Now if you remember correctly, I made a crosscut sled with dust collection about three weeks ago that I knew that I wanted to add attachments for it. This is one of those attachments.

Now if you remember correctly, I made a crosscut sled with dust collection about three weeks ago that I knew that I wanted to add attachments for it. This is one of those attachments. I made a miter sled a couple years ago that right now is a little superfluous. I want to simplify its size and use but also add versatility at the same time. All you’ll need is a little scrap wood from plywood cut off’s, T track, rapid fuse superglue and about 2 1/2 hours out of your weekend.  Plans for this can be found here: http://rhwoodshop.com/store/#!/Miter-Jig-Attachement-for-Crosscut-Sled-with-DC/p/83614243/category=23790301

Miter Jig Attachment for UCCS

Let’s get started by making the base. Just cut this in a perfect square. You can find plans on my website that will give exact measurements if you want to make it just like mine. Otherwise, make it to your liking.

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Since you know your crosscut sled is exactly 90° to the blade you know that the angle made by the two cuts to make the square base will also be exactly 90°. Mark this angle so you do not cut it away later.

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Next cut all of your pieces according to the plan as specified. Cut them to length and width.

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The next cut will be for the base to create its triangular shape. Using the sled and the zero clearance kerf, line up the left and right corners of the base making sure that your referenced 90° angle is pointed away from the kerf. Then using some hold downs in the T track equipped in the sled, make your cut.

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Now with your referenced 90° angle, put the triangular base in the kerf of the sled fence. Using a speed square and the 45° angle edge you can then align your reference marks where the T track equipped in the sled will lie. Coincidentally, this is how you align your jig when it is completed.

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Again, using your friendly speed square, extend those lines through the bottom of the base. You will need to make your inside and outside borders of the T track locations. Then marquis centerline where your bolt will need to be. Going up to an a half inches from the backside of the base, make a crossline. This is where you will need to drill your 5/16” hole using your drill press.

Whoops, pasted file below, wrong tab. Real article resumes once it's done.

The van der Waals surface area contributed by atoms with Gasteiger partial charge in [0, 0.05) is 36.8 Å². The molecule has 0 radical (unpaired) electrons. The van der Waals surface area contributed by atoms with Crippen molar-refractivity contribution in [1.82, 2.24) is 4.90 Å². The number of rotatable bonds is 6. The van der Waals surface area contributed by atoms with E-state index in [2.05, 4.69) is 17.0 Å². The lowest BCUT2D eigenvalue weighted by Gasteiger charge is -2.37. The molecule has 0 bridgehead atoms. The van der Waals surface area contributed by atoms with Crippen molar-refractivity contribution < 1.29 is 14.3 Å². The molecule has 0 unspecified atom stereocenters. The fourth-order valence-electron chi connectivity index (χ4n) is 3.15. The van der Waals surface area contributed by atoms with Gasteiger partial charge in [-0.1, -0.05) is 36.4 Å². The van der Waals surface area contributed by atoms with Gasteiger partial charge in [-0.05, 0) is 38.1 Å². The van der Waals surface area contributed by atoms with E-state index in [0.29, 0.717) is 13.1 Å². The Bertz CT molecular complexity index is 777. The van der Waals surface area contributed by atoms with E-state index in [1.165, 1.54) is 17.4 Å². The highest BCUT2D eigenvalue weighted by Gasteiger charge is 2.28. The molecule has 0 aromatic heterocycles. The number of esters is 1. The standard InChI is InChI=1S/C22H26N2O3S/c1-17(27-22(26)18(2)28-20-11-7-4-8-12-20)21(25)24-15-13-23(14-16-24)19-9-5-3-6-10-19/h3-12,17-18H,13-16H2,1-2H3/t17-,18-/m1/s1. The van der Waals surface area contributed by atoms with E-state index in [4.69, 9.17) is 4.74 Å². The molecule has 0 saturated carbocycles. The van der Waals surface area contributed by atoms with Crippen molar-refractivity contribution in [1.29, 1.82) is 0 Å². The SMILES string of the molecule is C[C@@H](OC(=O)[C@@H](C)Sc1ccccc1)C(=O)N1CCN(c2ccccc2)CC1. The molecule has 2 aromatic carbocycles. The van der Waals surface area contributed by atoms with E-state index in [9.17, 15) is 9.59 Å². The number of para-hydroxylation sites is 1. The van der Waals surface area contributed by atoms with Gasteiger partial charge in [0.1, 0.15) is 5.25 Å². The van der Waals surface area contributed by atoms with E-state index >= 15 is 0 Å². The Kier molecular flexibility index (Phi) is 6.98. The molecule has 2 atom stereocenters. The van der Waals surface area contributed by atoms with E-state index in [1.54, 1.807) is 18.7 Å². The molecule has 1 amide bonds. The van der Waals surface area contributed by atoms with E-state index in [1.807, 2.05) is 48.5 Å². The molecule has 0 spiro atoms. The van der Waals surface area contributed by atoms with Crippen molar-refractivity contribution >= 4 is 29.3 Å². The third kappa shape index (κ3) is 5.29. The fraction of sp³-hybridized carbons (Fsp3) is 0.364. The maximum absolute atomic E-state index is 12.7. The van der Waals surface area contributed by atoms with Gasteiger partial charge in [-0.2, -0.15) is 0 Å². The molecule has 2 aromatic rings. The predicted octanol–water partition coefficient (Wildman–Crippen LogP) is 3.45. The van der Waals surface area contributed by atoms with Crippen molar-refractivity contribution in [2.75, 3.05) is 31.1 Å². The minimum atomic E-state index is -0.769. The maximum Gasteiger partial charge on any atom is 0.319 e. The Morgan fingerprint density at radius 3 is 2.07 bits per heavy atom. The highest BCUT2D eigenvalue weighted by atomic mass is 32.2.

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Now just raise your blade up into the base to make your zero clearance kerf.

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Now using the base of the jig you can make the opposing wings on both miters. Simply hold the piece in position, and raise the blade into the stock. Glue the miters and wings together to create your fence.

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The blade guard can be made with two pieces of 3/4” plywood glued together with a miter on each piece at one end. This will reinforce the fence you just created while burying the blade below the jig surface.

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Lastly you will need a support backer so the jig can act as a pass through on the sled. Just cut two opposing miters on each end. You will need to sneak up on this and you can use a miter jig for this.

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To add versatility, T Track can be installed on both fence wings leaving room for the blade to pass by just in case. These can be cut on the table saw with a high tooth count blade and superglued/screwed down.

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Now just make your final cut to finish the jig.

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You have just made yourself a perfect miter jig attachment for your ultimate crosscut sled with dust collection. The closer you have the cut to the sled fence the more dust will be collected be the table saw and sled DC. The T Track will make repeat-ability of the cut over and over again. I am very happy that you took the time to stop by and watch my latest attachment to the Ultimate Crosscut Sled series. Keep watching for more.

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Thank you! BOOM!!!


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